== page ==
So I don’t know if I should go to a doctor or get even more scared. Sometimes I’m always scared.
“You have to move into your own apartment,” my friend above told me. “Moving around from Airbnb to Airbnb is creepy,” she said.
A few months ago I finally did it. I was scared to do it. I don’t know why. I don’t like buying things for myself.
I don’t like roots. I don’t like to lock myself into a place. Bad things happened to me when I do that.
But I did it. I didn’t want to be “creepy”.
It was really hard. I have never had a credit card. So I have no credit score. So nobody wanted to rent to me.
And then I had no furniture. I only had one bag with two outfits and a toothbrush and a computer.
I’m 49. I’ve never moved into my own apartment by myself.
“You will feel stable,” my friend told me. “You don’t even realize how good you will feel.”
We all have vulnerabilities. And I exposed mine to Linda because it’s a free therapy session. She’s a well-known psychologist and bestselling author born in Canada, living in the UK.
I had to ask her about all her theories. And all her books. But mostly these 2:
1. “What Men Say, What Women Hear”
2. “Unfollow: Living Life on Your Own Terms”
Because I am still outsourcing my self-worth to new measures. First, it was money. So I gave up Wall Street (for many reasons). And then it became book sales and now podcast downloads or laughs when I’m on stage doing stand up.
And so I asked Linda “why?”
Why am I sacrificing my art for identity?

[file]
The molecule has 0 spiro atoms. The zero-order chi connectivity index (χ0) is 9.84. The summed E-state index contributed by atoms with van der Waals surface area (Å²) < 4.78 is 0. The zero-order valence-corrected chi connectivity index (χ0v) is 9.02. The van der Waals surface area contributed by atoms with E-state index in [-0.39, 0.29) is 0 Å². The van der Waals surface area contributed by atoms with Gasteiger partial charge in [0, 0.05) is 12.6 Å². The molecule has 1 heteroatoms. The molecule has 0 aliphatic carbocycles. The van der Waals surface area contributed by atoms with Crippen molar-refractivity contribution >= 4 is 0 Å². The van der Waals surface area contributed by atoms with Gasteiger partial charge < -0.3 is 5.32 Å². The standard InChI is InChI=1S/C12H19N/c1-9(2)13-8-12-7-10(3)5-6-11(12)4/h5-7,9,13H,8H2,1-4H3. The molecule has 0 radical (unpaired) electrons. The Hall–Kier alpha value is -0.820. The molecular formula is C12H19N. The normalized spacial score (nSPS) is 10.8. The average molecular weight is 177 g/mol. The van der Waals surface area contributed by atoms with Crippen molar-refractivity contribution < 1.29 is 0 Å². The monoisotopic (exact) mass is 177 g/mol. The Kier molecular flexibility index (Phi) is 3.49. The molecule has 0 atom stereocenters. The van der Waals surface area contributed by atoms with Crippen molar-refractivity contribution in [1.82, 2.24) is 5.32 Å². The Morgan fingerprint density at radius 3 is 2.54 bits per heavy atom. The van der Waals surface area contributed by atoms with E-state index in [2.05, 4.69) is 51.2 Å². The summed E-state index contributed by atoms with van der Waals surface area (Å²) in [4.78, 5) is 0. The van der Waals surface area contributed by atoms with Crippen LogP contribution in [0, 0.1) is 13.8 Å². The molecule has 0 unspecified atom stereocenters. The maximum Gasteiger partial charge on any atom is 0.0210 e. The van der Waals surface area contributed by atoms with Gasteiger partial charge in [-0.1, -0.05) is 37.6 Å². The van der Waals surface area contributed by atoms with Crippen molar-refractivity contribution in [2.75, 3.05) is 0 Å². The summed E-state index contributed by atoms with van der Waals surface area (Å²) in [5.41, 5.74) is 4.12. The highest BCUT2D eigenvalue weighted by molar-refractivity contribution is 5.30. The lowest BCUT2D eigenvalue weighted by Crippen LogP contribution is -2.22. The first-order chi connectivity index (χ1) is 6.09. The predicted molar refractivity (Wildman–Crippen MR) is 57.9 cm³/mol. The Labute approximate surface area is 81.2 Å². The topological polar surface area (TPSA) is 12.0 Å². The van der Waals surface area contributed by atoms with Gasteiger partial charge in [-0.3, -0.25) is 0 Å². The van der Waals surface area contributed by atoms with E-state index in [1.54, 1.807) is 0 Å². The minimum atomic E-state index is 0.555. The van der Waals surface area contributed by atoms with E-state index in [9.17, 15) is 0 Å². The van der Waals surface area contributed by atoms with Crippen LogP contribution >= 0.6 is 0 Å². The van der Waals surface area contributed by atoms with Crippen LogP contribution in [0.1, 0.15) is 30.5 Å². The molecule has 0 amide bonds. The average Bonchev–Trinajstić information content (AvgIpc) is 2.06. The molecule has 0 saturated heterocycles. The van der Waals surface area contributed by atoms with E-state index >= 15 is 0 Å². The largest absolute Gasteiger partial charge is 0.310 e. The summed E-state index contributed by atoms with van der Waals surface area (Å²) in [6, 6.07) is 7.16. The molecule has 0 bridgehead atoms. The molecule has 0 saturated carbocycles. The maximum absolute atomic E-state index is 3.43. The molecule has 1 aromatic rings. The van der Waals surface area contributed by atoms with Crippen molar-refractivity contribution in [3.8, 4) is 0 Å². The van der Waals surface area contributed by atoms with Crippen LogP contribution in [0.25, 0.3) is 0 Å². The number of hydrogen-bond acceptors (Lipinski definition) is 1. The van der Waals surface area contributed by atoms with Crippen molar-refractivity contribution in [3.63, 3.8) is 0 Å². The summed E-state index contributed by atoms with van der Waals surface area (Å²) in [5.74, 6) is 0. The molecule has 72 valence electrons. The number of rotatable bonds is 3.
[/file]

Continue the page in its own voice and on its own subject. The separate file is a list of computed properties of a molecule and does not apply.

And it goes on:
“We create because it’s in,” she said. “We’re social beings and our identity is bound up in what we create. That identity needs to be confirmed by others, right? It’s an interesting thing: identity. It’s simultaneously what makes us different but it’s also what binds us with a group”
Then she told me about the evolution of acceptance.
“Years ago you’d have a much smaller group validating that. Now, you have people out there, James, that don’t have a vested interest in you feeling good about yourself. Actually, there are people out there that would find it interesting if you didn’t. And you’ve got to ask yourself, ‘Is the source not important?’”
“This guy tried to kill me. He had a gun to my head,” Jon said. “We were leaving the country. We got intercepted.”
I was interviewing Jon Alpert. He was trying to smuggle controversial footage out of Iraq.
“I was basically a complete failure up until the moment that I started making films,” Jon said.
He was constantly trying to make his community a better place, but his attempts were always unsuccessful.
“I want to make this country better. And I’m not a good soldier. And I’m not a politician. So I can’t go represent in Congress, but I can be a good reporter,” he said.
He took two passions (camera and country) and combined the two to become creative in the intersection.
His documentaries show aspects of social change that I’ve never seen anywhere else. There’s this undercurrent of a larger problem… an issue or a cause that people are fighting for. I feel like, in talking to Jon, that I want to be fighting for something too. Jon had a core. A direction. And a destination. All in one.
“The camera is a license for me to go up to you and to invade every single part of your life,” he said. “The camera is a license to invade people’s personal space.”
“And I’m doing it because I love my country and...